A Coasian Model of International Production Chains
International supply chains require coordination of numerous activities across multiple countries and firms. We adapt a model of supply chains and apply it to an international trade setting. In each chain, the measure of tasks completed within a firm is determined by transaction costs and the cost of coordinating more activities within the firm. The structural parameters that govern these costs explain variation in supply-chain length and gross-output-to-value-added ratios, and determine countries' comparative advantage along and across supply chains. We calibrate the model to match key observables in East Asia, and evaluate implications of changes in model parameters for trade, welfare, the length of supply chains and countries' relative position within them.
We would like to thank Pol Antràs, Arnaud Costinot, Ben Faber, Rob Feenstra, Tomoo Kikuchi, Aart Kraay, Phil Luck, Ezra Oberfield, Andres Rodriguez-Clare, Ina Simonovska and seminar participants at UC Davis, UC Berkeley, Dartmouth College, Federal Reserve Bank of Philadelphia, Federal Reserve Board of Governors, Drexel University, Columbia University, John Hopkins University, UC Santa Cruz, Barcelona GSE, Penn State University, Temple University, University of Arkansas, ITAM, Purdue University, CEPR/CAGE/ECARES Conference on Global Fragmentation of Production, West Coast Trade Workshop at SIEPR/Stanford, NBER ITI Spring meeting, and the SED meetings for helpful comments and discussions. Erik Johnson provided excellent research assistance. Research for this paper has been supported in part by the governments of Norway, Sweden, and the United Kingdom through the Multidonor Trust Fund for Trade and Development. The views expressed herein are those of the authors and do not necessarily reflect the views of the National Bureau of Economic Research.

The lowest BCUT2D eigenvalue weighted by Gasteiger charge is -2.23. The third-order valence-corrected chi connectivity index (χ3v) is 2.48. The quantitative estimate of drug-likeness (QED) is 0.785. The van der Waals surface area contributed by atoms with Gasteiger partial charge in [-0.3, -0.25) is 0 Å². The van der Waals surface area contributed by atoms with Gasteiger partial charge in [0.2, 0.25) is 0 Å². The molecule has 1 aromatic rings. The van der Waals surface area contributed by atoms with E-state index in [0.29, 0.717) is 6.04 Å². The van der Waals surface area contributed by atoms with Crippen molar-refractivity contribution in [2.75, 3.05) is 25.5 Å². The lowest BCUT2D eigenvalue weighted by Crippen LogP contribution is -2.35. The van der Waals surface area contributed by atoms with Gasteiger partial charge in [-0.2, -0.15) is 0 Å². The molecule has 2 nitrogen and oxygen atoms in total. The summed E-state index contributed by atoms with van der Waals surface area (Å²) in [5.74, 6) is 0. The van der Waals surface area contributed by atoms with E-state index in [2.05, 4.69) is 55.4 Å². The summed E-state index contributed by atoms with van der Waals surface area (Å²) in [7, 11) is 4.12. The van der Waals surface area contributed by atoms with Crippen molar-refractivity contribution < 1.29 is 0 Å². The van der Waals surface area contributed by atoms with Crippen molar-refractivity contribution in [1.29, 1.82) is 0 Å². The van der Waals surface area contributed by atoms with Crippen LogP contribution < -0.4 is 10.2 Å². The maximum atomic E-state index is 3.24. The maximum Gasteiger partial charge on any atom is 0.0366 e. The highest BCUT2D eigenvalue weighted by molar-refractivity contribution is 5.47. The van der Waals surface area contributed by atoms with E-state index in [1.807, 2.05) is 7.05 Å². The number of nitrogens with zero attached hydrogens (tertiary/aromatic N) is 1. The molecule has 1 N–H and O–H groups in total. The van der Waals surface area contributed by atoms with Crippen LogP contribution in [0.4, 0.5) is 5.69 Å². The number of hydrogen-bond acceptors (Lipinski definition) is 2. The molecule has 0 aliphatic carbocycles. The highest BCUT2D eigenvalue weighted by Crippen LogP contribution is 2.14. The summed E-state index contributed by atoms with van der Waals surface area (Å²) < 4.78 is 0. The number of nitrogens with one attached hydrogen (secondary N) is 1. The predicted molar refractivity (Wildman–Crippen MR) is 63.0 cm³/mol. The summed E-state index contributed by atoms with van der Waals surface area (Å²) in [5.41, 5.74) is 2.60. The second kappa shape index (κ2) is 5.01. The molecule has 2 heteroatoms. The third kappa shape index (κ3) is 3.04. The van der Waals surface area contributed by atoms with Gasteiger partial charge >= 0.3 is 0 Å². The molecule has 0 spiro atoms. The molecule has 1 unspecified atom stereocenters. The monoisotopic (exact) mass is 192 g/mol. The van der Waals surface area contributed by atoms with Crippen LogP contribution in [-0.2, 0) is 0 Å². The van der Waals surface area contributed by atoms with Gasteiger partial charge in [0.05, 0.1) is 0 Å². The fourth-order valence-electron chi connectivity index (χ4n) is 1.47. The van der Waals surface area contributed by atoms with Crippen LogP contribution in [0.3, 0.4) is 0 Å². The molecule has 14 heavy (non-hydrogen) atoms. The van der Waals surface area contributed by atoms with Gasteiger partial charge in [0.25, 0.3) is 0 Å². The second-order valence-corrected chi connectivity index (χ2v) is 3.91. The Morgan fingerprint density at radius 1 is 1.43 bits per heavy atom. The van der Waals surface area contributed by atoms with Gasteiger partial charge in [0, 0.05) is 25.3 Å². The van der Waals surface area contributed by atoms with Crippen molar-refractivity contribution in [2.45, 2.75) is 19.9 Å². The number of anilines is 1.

Thibault Fally & Russell Hillberry, 2018. "A Coasian model of international production chains," Journal of International Economics, . citation courtesy of